Back in 2014, the Supreme Court of Canada’s landmark decision in Bhasin v Hrynew, 2014 SCC 71 (CanLII) (“Bhasin”) outlined the duty of honest performance in contract law. Generally, the duty of honest performance requires that the parties to a contract be “honest with each other in relation to the performance of their contractual obligations” (Bhasin at paragraph 93) and “not lie or otherwise knowingly mislead each other about matters directly linked to the performance of the contract” (Bhasin at paragraph 73). This is a mandatory duty which applies to all contracts.
Just over six years later in C.M. Callow Inc. v. Zollinger, 2020 SCC 45 (CanLII) (“C.M. Callow”), the Supreme Court once again addressed the duty of honest performance.
On November 1, 2012, a group of ten condominium corporations (collectively, “Baycrest”) entered into a winter maintenance contract and a separate summer maintenance contract with C.M. Callow Inc. (“Callow”). The winter maintenance contract had a two-winter term up to April 30, 2014. Clause 9 of the winter maintenance contract allowed Baycrest to terminate the contract upon providing 10 days written notice to Callow if (i) Callow failed to provide satisfactory services in accordance with the contract, or (ii) for any reason, Baycrest determined that Callow’s services were no longer needed.
In early 2013, Baycrest determined that it would be exercising clause 9 to terminate the winter maintenance contract. Although the decision to terminate the contract had been made at that time, Baycrest did not tell Callow until September 12, 2013.
Up until Callow was informed of the decision, it had performed its responsibilities under the winter maintenance contract. Discussions between Baycrest and Callow in the spring and summer of 2013 were positive and led Callow to believe that a renewal of the winter maintenance contract was likely. To incentivize Baycrest to renew the winter maintenance contract, Callow provided extra services above what was required under the separate summer maintenance contract at no charge to Baycrest during the summer of 2013.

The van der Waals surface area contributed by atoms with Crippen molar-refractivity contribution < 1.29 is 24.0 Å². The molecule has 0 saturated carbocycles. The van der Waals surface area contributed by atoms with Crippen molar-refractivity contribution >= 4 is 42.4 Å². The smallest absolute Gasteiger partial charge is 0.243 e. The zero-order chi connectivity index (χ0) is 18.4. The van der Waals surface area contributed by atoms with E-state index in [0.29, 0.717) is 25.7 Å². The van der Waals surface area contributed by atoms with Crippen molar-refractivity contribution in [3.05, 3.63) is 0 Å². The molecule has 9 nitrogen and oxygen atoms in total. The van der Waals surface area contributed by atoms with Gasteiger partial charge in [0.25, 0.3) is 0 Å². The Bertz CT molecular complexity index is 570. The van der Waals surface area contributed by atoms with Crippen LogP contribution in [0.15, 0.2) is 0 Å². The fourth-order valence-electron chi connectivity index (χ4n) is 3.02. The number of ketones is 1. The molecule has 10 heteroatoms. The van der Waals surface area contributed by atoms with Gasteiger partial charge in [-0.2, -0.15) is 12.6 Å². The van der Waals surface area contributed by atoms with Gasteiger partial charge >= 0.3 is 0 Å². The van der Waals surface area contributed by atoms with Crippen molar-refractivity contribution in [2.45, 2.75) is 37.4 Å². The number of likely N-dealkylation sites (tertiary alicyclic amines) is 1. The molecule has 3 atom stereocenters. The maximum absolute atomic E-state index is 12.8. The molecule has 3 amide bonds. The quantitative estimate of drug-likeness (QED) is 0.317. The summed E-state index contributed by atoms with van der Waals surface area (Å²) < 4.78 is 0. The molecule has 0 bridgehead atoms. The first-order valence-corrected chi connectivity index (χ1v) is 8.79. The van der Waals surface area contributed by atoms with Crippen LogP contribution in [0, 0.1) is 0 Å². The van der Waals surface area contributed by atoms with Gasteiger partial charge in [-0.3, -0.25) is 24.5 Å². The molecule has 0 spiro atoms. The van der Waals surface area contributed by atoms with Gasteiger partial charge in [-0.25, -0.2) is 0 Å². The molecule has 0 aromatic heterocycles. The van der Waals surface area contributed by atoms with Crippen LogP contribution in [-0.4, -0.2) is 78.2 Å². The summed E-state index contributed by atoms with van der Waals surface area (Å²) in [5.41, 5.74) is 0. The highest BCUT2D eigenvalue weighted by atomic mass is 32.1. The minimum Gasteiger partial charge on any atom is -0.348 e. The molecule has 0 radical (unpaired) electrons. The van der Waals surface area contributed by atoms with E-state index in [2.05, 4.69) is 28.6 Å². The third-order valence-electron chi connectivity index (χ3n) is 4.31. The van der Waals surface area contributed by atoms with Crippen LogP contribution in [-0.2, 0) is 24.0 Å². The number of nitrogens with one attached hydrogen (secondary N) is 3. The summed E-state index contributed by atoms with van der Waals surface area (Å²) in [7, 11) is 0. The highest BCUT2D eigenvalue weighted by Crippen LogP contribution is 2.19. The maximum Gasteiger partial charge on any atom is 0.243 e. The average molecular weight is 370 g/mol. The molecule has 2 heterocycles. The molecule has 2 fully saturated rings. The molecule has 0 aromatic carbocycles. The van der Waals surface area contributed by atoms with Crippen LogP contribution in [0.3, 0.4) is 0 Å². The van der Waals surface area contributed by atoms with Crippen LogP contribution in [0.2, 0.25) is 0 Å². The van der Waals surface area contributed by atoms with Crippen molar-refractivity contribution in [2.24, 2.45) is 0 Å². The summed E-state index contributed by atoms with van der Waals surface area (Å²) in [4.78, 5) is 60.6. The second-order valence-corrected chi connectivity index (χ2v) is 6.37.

Once Callow was informed of Baycrest’s decision to terminate the winter maintenance contract, Callow sued Baycrest for breach of contract. The allegations in the Statement of Claim included that Baycrest had breached a duty of honest performance owed to Callow.
Eight out of nine judges of the Supreme Court, including three writing concurring reasons, found that Baycrest had breached the duty of honest performance by knowingly misleading Callow to believe that the winter maintenance contract would not be terminated and, in fact, would likely be renewed.
The majority began by describing how a breach of the duty of honest performance “must be directly linked to the performance of the contract” (C.M. Callow at paragraph 51). The Ontario Court of Appeal had held that any dishonest conduct by Baycrest was related to the possibility of a renewal contract being entered into by the parties. As the dishonesty had nothing to do with the existing winter maintenance contract, the duty of honest performance did not apply.
Drawing on the Quebec civil law framework for abuse of rights cases (C.M. Callow at paragraphs 57-63, 68-74), the Supreme Court found that the direct link between Baycrest’s conduct and the performance of the winter maintenance contract was that Baycrest had terminated the contract in a manner which was dishonest and wrongful. Baycrest’s communications with Callow in the months following the decision to terminate the winter maintenance agreement had “deceived Callow into thinking it would leave the existing winter services agreement intact… and led [it] to believe that a renewal was likely” (C.M. Callow at paragraphs 94-99). Although the Supreme Court did not go so far as to say that a party to a contract must subordinate its own interests to perform a contract honestly, it was held that Baycrest needed to take steps to correct the false impression it created.
Comments from the Concurring and Dissenting Judges
The three concurring judges and the lone dissenting judge, Justice Côté, were critical of the majority’s approach of drawing from Quebec civil law. They noted that unnecessarily infusing principles of the abuse of rights framework from civil law into the common law would create uncertainty and have undesirable ramifications for contract law going forward. Justice Côté went as far as to say that “the unnecessary debate about comparative legal exercises may have diverted attention from the facts of this case as they are” (C.M. Callow at paragraph 192), stating that properly applying the existing common law would lead to the conclusion that Baycrest had not breached a duty of honest performance.
By Taylor Maxston
Note: This article provides general commentary and is in no way intended to replace the need to consult with a legal professional concerning the specific circumstances of your situation. This article should not be construed or relied upon as legal advice.